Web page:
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Securing Levi’s Stadium with Technology

Wednesday, January 7, 2015   (0 Comments)
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When it was announced that the City of Santa Clara would be home to the new 49ers Stadium, the full service, charter city began planning for the impact this massive stadium would have on the City. Many in city government would think in terms of land use planning around the new stadium site to respond to the coming changes to the community; but in this instance, significant planning for public safety and traffic management technology began and fully developed over the course of more than two years. 

Information technology, public safety and public works started collaborating on what information technology each department needed to properly serve the stadium. Santa Clara’s IT Department got involved early and became a key partner in the discussion of how to manage public safety and traffic management effectively. IT did not wait to be asked for services by the departments. Rather, they sat at the table to brainstorm on solutions to effectively serve all the departments needs. 

Think for a moment what a stadium means for a City.  70,000 people descend into a community of 118,000 residents for a roughly four-hour event.

That’s a lot of people, a lot of movement and a lot of need to coordinate efforts. Patrons have a significant impact on traffic, public safety and other City resources. Responding to those impacts depends on technology integration and required cutting edge solutions. 

City of Santa Clara Chief Information Officer Gaurav Garg and his team saw the train coming and played an integral role in bringing stakeholders together to ensure Santa Clara had cutting edge information technology for City infrastructure to match the cutting edge stadium. IT worked with the departments on a plan and design to give their vision shape.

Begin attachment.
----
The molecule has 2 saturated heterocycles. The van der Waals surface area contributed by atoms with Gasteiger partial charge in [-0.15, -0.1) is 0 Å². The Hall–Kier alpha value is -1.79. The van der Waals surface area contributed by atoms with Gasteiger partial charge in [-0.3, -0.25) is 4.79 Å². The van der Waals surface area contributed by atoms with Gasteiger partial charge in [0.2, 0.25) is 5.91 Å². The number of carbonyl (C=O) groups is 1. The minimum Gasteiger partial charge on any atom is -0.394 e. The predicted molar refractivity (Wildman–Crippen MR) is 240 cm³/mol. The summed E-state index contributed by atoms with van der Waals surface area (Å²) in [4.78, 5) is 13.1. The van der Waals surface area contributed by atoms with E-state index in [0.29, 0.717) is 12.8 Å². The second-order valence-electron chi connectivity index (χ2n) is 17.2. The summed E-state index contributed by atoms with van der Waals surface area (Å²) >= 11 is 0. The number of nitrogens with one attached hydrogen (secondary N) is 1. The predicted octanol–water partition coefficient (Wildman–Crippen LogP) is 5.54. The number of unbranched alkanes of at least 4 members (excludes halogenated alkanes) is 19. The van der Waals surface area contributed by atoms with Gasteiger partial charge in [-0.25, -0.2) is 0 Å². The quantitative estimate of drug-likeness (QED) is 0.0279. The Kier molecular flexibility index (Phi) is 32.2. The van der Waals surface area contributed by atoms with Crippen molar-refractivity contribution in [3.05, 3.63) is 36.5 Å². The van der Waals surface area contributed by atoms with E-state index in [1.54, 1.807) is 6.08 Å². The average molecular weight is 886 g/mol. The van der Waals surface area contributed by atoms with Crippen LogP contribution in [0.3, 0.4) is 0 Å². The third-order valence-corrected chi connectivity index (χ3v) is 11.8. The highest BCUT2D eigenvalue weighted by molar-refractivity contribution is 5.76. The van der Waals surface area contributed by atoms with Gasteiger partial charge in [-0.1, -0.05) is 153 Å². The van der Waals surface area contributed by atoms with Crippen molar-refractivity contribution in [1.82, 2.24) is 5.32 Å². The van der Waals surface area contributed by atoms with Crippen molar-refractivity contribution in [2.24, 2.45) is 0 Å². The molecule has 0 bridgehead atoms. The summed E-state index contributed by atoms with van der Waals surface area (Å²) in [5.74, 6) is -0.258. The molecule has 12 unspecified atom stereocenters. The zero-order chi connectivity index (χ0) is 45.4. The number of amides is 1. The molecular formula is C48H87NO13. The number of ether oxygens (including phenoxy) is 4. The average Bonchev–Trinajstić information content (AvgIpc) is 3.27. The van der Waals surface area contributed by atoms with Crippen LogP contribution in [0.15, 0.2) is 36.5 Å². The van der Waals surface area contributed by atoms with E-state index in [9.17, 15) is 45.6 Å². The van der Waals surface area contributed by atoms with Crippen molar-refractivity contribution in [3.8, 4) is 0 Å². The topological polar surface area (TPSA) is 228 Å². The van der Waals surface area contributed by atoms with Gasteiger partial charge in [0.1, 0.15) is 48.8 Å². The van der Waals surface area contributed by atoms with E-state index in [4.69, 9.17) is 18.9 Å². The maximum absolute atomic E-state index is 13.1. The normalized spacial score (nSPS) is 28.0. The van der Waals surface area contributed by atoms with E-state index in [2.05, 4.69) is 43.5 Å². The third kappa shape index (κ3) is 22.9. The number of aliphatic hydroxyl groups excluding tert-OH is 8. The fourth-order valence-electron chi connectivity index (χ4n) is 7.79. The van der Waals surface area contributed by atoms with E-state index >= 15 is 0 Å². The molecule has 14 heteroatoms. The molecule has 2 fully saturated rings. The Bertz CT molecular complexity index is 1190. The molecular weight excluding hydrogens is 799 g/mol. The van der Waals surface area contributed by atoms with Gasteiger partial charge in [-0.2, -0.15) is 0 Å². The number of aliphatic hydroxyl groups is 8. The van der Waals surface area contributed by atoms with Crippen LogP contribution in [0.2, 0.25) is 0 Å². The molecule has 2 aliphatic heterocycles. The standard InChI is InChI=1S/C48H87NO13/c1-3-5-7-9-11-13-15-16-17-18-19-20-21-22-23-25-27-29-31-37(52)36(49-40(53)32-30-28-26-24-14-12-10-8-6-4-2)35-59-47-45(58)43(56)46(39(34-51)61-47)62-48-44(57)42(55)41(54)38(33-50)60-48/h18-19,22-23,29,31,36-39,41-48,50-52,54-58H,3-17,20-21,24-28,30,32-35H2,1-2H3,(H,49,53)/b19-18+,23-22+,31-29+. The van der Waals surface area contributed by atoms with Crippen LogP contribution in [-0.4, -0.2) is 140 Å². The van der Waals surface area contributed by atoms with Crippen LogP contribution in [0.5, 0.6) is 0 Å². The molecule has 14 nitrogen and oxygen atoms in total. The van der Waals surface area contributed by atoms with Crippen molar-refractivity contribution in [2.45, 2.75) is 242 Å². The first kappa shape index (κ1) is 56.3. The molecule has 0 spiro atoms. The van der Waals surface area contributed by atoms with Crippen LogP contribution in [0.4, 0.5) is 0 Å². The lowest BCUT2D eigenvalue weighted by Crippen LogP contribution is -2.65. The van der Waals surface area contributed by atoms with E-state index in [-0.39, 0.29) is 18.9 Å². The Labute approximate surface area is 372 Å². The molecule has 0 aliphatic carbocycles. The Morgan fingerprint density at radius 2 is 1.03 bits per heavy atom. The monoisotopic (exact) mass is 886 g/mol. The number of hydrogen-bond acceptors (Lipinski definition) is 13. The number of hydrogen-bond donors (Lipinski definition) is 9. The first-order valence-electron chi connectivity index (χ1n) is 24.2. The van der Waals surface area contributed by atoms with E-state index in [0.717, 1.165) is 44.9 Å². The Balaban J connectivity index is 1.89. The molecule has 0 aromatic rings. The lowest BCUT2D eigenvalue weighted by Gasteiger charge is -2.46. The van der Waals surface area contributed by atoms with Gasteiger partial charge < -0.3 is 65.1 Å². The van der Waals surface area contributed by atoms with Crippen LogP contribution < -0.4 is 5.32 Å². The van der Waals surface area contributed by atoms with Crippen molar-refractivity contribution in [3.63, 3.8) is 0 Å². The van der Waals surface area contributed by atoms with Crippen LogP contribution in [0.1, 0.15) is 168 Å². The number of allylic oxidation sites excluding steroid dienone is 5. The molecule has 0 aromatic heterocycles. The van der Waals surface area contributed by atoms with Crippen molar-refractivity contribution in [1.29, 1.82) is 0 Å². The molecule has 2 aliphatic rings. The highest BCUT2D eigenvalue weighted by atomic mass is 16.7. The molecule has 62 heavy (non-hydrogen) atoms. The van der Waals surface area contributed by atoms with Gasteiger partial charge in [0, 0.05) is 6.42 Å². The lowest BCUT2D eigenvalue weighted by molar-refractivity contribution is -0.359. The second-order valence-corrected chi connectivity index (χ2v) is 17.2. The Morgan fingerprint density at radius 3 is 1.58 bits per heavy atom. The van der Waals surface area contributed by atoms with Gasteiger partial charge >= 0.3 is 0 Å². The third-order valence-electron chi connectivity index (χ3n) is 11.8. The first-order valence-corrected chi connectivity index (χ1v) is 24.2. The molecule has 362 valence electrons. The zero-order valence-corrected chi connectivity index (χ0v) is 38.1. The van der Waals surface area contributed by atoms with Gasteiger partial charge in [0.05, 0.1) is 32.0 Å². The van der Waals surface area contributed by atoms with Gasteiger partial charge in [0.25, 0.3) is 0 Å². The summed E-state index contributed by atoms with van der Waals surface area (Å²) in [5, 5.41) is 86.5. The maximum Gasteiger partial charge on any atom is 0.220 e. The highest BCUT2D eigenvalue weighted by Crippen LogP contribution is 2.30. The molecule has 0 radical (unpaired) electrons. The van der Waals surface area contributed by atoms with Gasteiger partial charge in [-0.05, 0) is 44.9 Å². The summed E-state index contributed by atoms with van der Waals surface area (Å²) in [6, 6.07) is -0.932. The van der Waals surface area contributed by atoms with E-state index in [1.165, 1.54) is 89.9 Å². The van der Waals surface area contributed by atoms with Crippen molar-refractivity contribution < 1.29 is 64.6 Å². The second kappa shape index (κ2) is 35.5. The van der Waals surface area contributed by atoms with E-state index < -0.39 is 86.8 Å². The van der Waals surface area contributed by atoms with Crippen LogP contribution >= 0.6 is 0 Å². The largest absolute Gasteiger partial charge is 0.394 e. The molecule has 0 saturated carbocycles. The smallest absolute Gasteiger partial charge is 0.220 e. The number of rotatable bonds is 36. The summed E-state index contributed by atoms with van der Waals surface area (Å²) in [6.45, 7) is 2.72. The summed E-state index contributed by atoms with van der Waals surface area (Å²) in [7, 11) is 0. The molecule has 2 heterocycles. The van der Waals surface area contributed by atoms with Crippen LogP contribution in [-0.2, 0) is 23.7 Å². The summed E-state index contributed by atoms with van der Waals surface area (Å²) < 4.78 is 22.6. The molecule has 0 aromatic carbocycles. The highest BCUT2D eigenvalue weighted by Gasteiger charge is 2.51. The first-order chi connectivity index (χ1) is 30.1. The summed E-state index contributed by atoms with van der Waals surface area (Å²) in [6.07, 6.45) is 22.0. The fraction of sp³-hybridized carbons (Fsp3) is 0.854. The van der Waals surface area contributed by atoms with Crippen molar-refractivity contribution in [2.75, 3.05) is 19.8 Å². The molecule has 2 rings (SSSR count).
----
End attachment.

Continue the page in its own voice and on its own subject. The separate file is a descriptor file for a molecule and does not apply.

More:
“In a traditional approach, we would have waited for public works, traffic, police and fire to tell us what they wanted to accomplish with their individual department goals,” said Garg. “By taking a collaborative role with all departments, IT was successful in offering innovative and creative ideas to unify efforts.”

By being proactive and involved early on, the IT Department along with the Police Department created a GIS based Common Operating Platform (COP) that provides real-time situational awareness for first responders and command staff.  Police, Fire and traffic systems were funneled into one central platform so collaborative public safety event management could take place.  

The City extended dark fiber from City Hall to the Stadium to ensure sufficient bandwidth capacity to deliver full service connectivity with City technology resources. This was particularly key around providing real time information and communications.

To address the spike in demand for additional officers to staff the Stadium during events, an app was deployed to partner with neighboring police departments to double badge their officers. Using this app, officers can sign up for shifts and command staff can effectively manage schedules across agencies. 

A command post was established in the stadium for events.  From one central location, public safety and public works command staff can monitor incidents via the COP, observe traffic cameras video, and execute signal synchronization. So, from one location Police can report a traffic accident, Fire and emergency medical responders can be dispatched, and traffic signals can be altered to adjust traffic flows in the area. 

Of course, this type of technology infrastructure, while critical to the operation of the Stadium, does come at a price. By getting involved in the process from the visioning stages, IT was able to define what was needed and inform leadership of the cost up front so proper budgeting could occur. 

Commented Garg, “The City departments really came together as a team on this effort, and I am glad that the IT Department was viewed as a partner in empowering the project and creating a vision that is very successful today.”

“The takeaway for MISAC members is that technology is so pervasive in your organizations, you really have to get your hands into a project early, to guide your fellow departments on the feasibility of their ideas while at the same time offering your own fresh ideas. Clearly, pulling on the experience of fellow members can make you a better partner to the departments you serve.”

For more information on the Santa Clara story contact Santa Clara CIO Gaurav Garg at GGarg@santaclaraca.gov. 

 

Click here for a PDF version of this article. 

 


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